2019 Character Award CALL FOR NOMINATIONS The Character Award recognizes outstanding individuals who have worked hard to live a life of good character and serve as role models for others. These awards bring together character leaders in education, sports, workplaces and communities as a whole. We celebrate prominent advocates from our past as well as today’s influential leaders. Deadline: February 15, 2019 Guidelines: Each person may nominate only one candidate. Self-nominations and group nominations will not be accepted. Categories: Rising Leader in Education Game Changer in Education Lifetime Achievement in Education Rising Leader in Sports Game Changer in Sports Lifetime Achievement in Sports Rising Leader in Workplaces Game Changer in Workplaces Lifetime Achievement in Workplaces 2018 CHARACTER AWARD RECIPIENTS Past Recipients: 2017 Noah Galloway 2017 George Weiss 2016 Gov. Frank Keating 2015 Congressman John Lewis 2014 Justice Sandra Day O’Connor 2013 Richard Pieper 2012 Norman Augustine 2010 S. Truett Cathy 2009 General Colin Powell For more information, contact Rayna Smith at firstname.lastname@example.org.
FEATURED PRACTICE Listening Circles A Promising Practice from Ladue Middle School in St. Louis, MO. Concerned that the rising level of intolerance and incivility in throughout the nation was having a negative effect on students at Ladue Middle School. Counselor Janey Worthington, joined by the administration, faculty and staff launched Listening Circles to create a constructive forum in which students could address how racism, intolerance and discord. “Listening circles were initiated to give students safe places to discuss differences of opinion and to restore a community that has always sought to celebrate – rather than denigrate – our diversity. Our circles begin with the establishment of norms – all voices will be heard in a respectful manner – and proceed with sharing thoughts and concerns about incidents of racism or incivility. While differences of political opinion are understood as part of the democratic process, the listening circle reinforces the importance of expressing those differences respectfully, and moving toward a sense of shared community.” The Listening circles are one way the Ladue Middle School community is working to reduce the tensions and mistrust that spread through much of region — Ladue is less than five miles from Ferguson. The great divisions of wealth and poverty throughout St. Louis are evident in the school’s corridors, As Janey explained in the Promising Practice narrative, “students at Ladue Middle School face daily one of the greatest challenges of our pluralistic, democratic society: how to …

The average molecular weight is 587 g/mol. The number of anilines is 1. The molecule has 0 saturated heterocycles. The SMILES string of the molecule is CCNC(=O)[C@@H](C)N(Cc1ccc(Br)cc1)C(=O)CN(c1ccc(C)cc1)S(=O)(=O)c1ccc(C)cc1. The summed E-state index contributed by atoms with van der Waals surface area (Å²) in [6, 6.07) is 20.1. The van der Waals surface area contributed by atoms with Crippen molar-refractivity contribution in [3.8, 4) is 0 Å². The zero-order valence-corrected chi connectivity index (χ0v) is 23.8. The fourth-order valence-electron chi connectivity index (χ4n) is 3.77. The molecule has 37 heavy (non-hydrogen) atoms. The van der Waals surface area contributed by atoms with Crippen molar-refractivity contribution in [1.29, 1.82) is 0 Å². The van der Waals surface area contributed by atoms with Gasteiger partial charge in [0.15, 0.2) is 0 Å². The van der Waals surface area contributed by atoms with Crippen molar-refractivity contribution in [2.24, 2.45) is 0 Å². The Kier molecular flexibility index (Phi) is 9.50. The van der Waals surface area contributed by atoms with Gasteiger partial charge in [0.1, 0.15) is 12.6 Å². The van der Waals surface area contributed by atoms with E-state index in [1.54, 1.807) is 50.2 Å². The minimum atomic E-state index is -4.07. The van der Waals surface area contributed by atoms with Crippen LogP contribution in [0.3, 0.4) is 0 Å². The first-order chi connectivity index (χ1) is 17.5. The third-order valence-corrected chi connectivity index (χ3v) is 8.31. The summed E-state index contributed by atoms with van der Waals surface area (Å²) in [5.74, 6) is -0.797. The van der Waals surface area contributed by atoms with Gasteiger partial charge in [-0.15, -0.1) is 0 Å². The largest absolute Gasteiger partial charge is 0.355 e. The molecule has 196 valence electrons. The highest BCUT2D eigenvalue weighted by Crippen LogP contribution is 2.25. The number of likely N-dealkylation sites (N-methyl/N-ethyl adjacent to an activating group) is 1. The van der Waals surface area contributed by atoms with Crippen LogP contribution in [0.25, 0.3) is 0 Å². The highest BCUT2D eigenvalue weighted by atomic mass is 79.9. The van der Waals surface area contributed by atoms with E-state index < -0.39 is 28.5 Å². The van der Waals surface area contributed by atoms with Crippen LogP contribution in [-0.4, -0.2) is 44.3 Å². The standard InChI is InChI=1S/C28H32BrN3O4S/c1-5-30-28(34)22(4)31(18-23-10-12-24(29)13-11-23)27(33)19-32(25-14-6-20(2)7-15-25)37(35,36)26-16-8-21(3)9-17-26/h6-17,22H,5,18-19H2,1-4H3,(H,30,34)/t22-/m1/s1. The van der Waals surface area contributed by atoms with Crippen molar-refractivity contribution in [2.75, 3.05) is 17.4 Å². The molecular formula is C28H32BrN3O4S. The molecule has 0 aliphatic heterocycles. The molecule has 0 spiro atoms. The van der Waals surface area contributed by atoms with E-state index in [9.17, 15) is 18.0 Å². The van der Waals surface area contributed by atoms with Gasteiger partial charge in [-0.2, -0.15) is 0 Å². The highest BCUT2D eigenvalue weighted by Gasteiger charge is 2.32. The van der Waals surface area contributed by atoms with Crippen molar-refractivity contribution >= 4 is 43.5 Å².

Tracey Crouch may not be a household name in the United States, but her role as Britain’s first Minister of Loneliness embodies many of the aspirations we hold for our students’ character growth. Ms. Crouch was appointed to lead the work of a government-wide group with responsibility for developing policies that will reduce loneliness and promote inclusion in education, commerce, government and sports. Loneliness has grown into an epidemic in the United Kingdom; nearly 10 million people report always or often feeling lonely. And the problem is not limited to Great Britain; last year, the AARP surveyed Americans over the age of 45 and found that more than 42 million of the participants had experienced chronic loneliness and isolation. Unaddressed, this epidemic will continue to inflict harm on ever younger generations. As teachers and parents, we know that the root of adult isolation and fear of social engagement begins when children enter school, interact on the playground and participate in community-based sports and recreation activities. What often distinguishes the children and adolescents who are most often severely impacted by loneliness and isolation? Many are children already coping with social, emotional, cognitive and physical challenges. All of which brings me to one of my favorite topics: Promising Practices. If there is a common theme to the initiatives and instructional activities that are recognized as Promising Practices, it is that all of them place the student at the center. Whether it is …
Character.org Certifies 63 State Schools and 5 Districts of Character Each year, Character.org certifies schools and districts at the state level that demonstrate a dedicated focus on character development which has a true positive impact on academic achievement, student behavior and school climate. Schools and districts announced today will be considered for our highest distinction-National School of Character.
Dr. Charles Haynes